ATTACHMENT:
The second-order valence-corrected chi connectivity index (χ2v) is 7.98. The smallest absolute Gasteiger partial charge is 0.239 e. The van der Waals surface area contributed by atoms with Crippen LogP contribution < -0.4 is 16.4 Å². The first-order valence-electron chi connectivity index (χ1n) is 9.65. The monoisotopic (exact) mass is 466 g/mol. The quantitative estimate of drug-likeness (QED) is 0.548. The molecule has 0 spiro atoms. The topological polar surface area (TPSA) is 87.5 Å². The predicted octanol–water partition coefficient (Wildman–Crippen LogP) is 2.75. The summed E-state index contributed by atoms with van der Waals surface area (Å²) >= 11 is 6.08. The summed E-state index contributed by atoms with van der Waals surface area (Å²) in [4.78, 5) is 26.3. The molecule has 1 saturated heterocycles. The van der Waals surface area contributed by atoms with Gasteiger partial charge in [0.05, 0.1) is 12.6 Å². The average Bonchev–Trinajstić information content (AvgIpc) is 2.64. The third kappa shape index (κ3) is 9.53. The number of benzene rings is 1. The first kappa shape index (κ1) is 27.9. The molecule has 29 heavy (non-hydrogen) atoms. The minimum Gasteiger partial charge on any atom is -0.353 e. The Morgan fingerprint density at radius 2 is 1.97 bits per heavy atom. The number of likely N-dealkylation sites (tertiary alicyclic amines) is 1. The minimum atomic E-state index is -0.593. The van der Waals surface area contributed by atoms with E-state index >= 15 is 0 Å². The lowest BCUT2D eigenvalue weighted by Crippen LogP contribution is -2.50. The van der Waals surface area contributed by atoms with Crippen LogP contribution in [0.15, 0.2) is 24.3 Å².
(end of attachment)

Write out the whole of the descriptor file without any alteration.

The second-order valence-corrected chi connectivity index (χ2v) is 7.98. The smallest absolute Gasteiger partial charge is 0.239 e. The van der Waals surface area contributed by atoms with Crippen LogP contribution < -0.4 is 16.4 Å². The first-order valence-electron chi connectivity index (χ1n) is 9.65. The monoisotopic (exact) mass is 466 g/mol. The quantitative estimate of drug-likeness (QED) is 0.548. The molecule has 0 spiro atoms. The topological polar surface area (TPSA) is 87.5 Å². The predicted octanol–water partition coefficient (Wildman–Crippen LogP) is 2.75. The summed E-state index contributed by atoms with van der Waals surface area (Å²) >= 11 is 6.08. The summed E-state index contributed by atoms with van der Waals surface area (Å²) in [4.78, 5) is 26.3. The molecule has 1 saturated heterocycles. The van der Waals surface area contributed by atoms with Gasteiger partial charge in [0.05, 0.1) is 12.6 Å². The average Bonchev–Trinajstić information content (AvgIpc) is 2.64. The third kappa shape index (κ3) is 9.53. The number of benzene rings is 1. The first kappa shape index (κ1) is 27.9. The molecule has 29 heavy (non-hydrogen) atoms. The minimum Gasteiger partial charge on any atom is -0.353 e. The Morgan fingerprint density at radius 2 is 1.97 bits per heavy atom. The number of likely N-dealkylation sites (tertiary alicyclic amines) is 1. The minimum atomic E-state index is -0.593. The van der Waals surface area contributed by atoms with E-state index >= 15 is 0 Å². The lowest BCUT2D eigenvalue weighted by Crippen LogP contribution is -2.50. The van der Waals surface area contributed by atoms with Crippen LogP contribution in [0.15, 0.2) is 24.3 Å².